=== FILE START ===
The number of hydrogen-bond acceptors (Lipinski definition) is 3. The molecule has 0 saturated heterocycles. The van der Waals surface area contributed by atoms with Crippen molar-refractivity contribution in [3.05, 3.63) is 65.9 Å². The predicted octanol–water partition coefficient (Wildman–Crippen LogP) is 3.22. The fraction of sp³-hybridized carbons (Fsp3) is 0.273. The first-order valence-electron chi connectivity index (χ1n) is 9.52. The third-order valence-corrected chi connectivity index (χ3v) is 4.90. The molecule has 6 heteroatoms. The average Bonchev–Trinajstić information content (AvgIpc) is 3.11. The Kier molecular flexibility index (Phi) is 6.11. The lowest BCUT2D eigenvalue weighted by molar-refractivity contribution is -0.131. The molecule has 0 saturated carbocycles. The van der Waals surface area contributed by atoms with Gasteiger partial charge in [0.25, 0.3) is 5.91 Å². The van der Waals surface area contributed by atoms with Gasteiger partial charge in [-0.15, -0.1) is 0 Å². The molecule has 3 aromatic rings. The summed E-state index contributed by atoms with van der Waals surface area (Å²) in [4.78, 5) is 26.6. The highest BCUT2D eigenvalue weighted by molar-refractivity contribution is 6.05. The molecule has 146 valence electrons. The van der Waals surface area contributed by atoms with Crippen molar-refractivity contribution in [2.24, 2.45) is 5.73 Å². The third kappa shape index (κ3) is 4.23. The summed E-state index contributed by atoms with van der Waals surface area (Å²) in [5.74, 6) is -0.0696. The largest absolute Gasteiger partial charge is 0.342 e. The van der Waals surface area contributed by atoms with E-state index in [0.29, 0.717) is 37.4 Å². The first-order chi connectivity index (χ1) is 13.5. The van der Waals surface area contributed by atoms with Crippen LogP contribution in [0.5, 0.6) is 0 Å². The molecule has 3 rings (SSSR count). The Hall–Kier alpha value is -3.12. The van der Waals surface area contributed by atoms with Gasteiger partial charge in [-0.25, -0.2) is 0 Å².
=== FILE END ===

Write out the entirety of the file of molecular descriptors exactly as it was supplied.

The number of hydrogen-bond acceptors (Lipinski definition) is 3. The molecule has 0 saturated heterocycles. The van der Waals surface area contributed by atoms with Crippen molar-refractivity contribution in [3.05, 3.63) is 65.9 Å². The predicted octanol–water partition coefficient (Wildman–Crippen LogP) is 3.22. The fraction of sp³-hybridized carbons (Fsp3) is 0.273. The first-order valence-electron chi connectivity index (χ1n) is 9.52. The third-order valence-corrected chi connectivity index (χ3v) is 4.90. The molecule has 6 heteroatoms. The average Bonchev–Trinajstić information content (AvgIpc) is 3.11. The Kier molecular flexibility index (Phi) is 6.11. The lowest BCUT2D eigenvalue weighted by molar-refractivity contribution is -0.131. The molecule has 0 saturated carbocycles. The van der Waals surface area contributed by atoms with Gasteiger partial charge in [0.25, 0.3) is 5.91 Å². The van der Waals surface area contributed by atoms with Gasteiger partial charge in [-0.15, -0.1) is 0 Å². The molecule has 3 aromatic rings. The summed E-state index contributed by atoms with van der Waals surface area (Å²) in [4.78, 5) is 26.6. The highest BCUT2D eigenvalue weighted by molar-refractivity contribution is 6.05. The molecule has 146 valence electrons. The van der Waals surface area contributed by atoms with Crippen molar-refractivity contribution in [2.24, 2.45) is 5.73 Å². The third kappa shape index (κ3) is 4.23. The summed E-state index contributed by atoms with van der Waals surface area (Å²) in [5.74, 6) is -0.0696. The largest absolute Gasteiger partial charge is 0.342 e. The van der Waals surface area contributed by atoms with E-state index in [0.29, 0.717) is 37.4 Å². The first-order chi connectivity index (χ1) is 13.5. The van der Waals surface area contributed by atoms with Crippen LogP contribution in [0.5, 0.6) is 0 Å². The molecule has 3 rings (SSSR count). The Hall–Kier alpha value is -3.12. The van der Waals surface area contributed by atoms with Gasteiger partial charge in [-0.25, -0.2) is 0 Å².